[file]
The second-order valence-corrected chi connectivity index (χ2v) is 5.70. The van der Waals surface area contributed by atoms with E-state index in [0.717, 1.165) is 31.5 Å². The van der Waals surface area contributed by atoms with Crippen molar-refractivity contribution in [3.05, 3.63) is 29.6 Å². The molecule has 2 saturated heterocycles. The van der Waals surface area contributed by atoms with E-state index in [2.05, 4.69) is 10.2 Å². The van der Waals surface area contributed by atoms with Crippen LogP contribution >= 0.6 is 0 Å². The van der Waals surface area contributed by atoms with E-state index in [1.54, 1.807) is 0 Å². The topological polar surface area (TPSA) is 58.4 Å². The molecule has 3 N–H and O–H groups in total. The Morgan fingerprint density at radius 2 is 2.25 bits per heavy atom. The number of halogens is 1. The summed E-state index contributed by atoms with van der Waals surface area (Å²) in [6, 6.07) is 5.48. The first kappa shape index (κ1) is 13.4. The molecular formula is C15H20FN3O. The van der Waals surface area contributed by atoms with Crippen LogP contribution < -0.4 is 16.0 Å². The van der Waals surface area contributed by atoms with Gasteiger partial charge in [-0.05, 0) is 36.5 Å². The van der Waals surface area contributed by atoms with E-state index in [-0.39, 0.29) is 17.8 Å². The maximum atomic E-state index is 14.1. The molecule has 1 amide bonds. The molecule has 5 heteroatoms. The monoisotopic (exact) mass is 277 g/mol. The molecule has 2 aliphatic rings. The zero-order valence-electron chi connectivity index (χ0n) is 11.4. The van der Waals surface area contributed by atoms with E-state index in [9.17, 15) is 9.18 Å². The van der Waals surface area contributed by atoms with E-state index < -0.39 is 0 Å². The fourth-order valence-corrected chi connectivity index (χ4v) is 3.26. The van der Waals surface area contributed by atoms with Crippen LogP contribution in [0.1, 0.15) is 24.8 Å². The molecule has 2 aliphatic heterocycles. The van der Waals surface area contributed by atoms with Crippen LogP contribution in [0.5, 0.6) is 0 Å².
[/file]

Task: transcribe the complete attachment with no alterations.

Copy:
The second-order valence-corrected chi connectivity index (χ2v) is 5.70. The van der Waals surface area contributed by atoms with E-state index in [0.717, 1.165) is 31.5 Å². The van der Waals surface area contributed by atoms with Crippen molar-refractivity contribution in [3.05, 3.63) is 29.6 Å². The molecule has 2 saturated heterocycles. The van der Waals surface area contributed by atoms with E-state index in [2.05, 4.69) is 10.2 Å². The van der Waals surface area contributed by atoms with Crippen LogP contribution >= 0.6 is 0 Å². The van der Waals surface area contributed by atoms with E-state index in [1.54, 1.807) is 0 Å². The topological polar surface area (TPSA) is 58.4 Å². The molecule has 3 N–H and O–H groups in total. The Morgan fingerprint density at radius 2 is 2.25 bits per heavy atom. The number of halogens is 1. The summed E-state index contributed by atoms with van der Waals surface area (Å²) in [6, 6.07) is 5.48. The first kappa shape index (κ1) is 13.4. The molecular formula is C15H20FN3O. The van der Waals surface area contributed by atoms with Crippen LogP contribution < -0.4 is 16.0 Å². The van der Waals surface area contributed by atoms with Gasteiger partial charge in [-0.05, 0) is 36.5 Å². The van der Waals surface area contributed by atoms with E-state index in [-0.39, 0.29) is 17.8 Å². The maximum atomic E-state index is 14.1. The molecule has 1 amide bonds. The molecule has 5 heteroatoms. The monoisotopic (exact) mass is 277 g/mol. The molecule has 2 aliphatic rings. The zero-order valence-electron chi connectivity index (χ0n) is 11.4. The van der Waals surface area contributed by atoms with E-state index in [9.17, 15) is 9.18 Å². The van der Waals surface area contributed by atoms with E-state index < -0.39 is 0 Å². The fourth-order valence-corrected chi connectivity index (χ4v) is 3.26. The van der Waals surface area contributed by atoms with Crippen LogP contribution in [0.1, 0.15) is 24.8 Å². The molecule has 2 aliphatic heterocycles. The van der Waals surface area contributed by atoms with Crippen LogP contribution in [0.5, 0.6) is 0 Å².